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BC Indigenous artist creates 'Corona Virus Mask' inspired by COVID-19 pandemic

Artist's virus-inspired mask

The latest creation from a B.C.-based Indigenous artist is inspired by the global COVID-19 pandemic.

Vancouver’s David A. Neel has created the 'Corona Virus Mask', using old-growth red cedar, according to CTV News Vancouver.

The mask depicts a red and black face equipped with red horns, red-lined nostrils, pointy ears and a sneering mouth.

Neel is a member of the Kwakwaka?wakw, or Kwakiutl, First Nation and he is also a jeweller, photographer, writer and print maker. He says his vision of the project changed from the time he started the project in April 2020 to when he completed the mask earlier this month.

"During that time, the pandemic, and the measures that were implemented affected the entire world," he said. "It has become the single most impactful and significant event in contemporary world history.”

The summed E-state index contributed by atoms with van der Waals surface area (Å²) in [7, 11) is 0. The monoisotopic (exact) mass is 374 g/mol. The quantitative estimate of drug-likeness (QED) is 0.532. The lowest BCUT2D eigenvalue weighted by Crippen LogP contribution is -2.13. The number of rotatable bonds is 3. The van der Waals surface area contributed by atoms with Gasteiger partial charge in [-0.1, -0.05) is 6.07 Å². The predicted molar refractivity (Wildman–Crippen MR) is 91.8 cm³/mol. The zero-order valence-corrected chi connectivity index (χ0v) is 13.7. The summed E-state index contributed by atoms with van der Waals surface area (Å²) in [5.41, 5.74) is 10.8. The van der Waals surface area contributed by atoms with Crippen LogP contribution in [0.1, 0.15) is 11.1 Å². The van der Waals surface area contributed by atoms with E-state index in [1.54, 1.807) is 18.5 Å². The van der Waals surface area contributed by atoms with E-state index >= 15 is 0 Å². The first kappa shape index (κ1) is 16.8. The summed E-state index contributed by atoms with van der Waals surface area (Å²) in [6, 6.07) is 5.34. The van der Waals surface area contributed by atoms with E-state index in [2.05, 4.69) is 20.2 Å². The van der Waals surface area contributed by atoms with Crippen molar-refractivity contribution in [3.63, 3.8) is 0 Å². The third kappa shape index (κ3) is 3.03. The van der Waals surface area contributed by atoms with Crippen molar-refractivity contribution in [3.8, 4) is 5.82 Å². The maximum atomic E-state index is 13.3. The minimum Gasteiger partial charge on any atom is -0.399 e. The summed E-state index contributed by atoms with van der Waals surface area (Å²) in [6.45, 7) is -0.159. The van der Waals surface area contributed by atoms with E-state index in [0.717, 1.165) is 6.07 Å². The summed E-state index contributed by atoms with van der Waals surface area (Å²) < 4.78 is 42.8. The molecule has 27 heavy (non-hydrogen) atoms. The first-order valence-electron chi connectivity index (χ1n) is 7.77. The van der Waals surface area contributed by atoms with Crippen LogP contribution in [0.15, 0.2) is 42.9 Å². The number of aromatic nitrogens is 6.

Neel says art is meant to create symbols that represent the people and events of their time.

"This event has been so overwhelming that it is difficult to comprehend; that is why we need symbolism," he said, quoting psychologist Carl Jung.

According to Neel, Indigenous art in northwestern B.C. has provided powerful symbolism “since ancient times.”

"My ancestors carved masks to represent times of hunger, disease (smallpox), and portrait masks to represent loved ones.”

He says he's following in his ancestors footsteps, by creating a mask focused on the COVID-19 pandemic.

-With files from CTV News Vancouver



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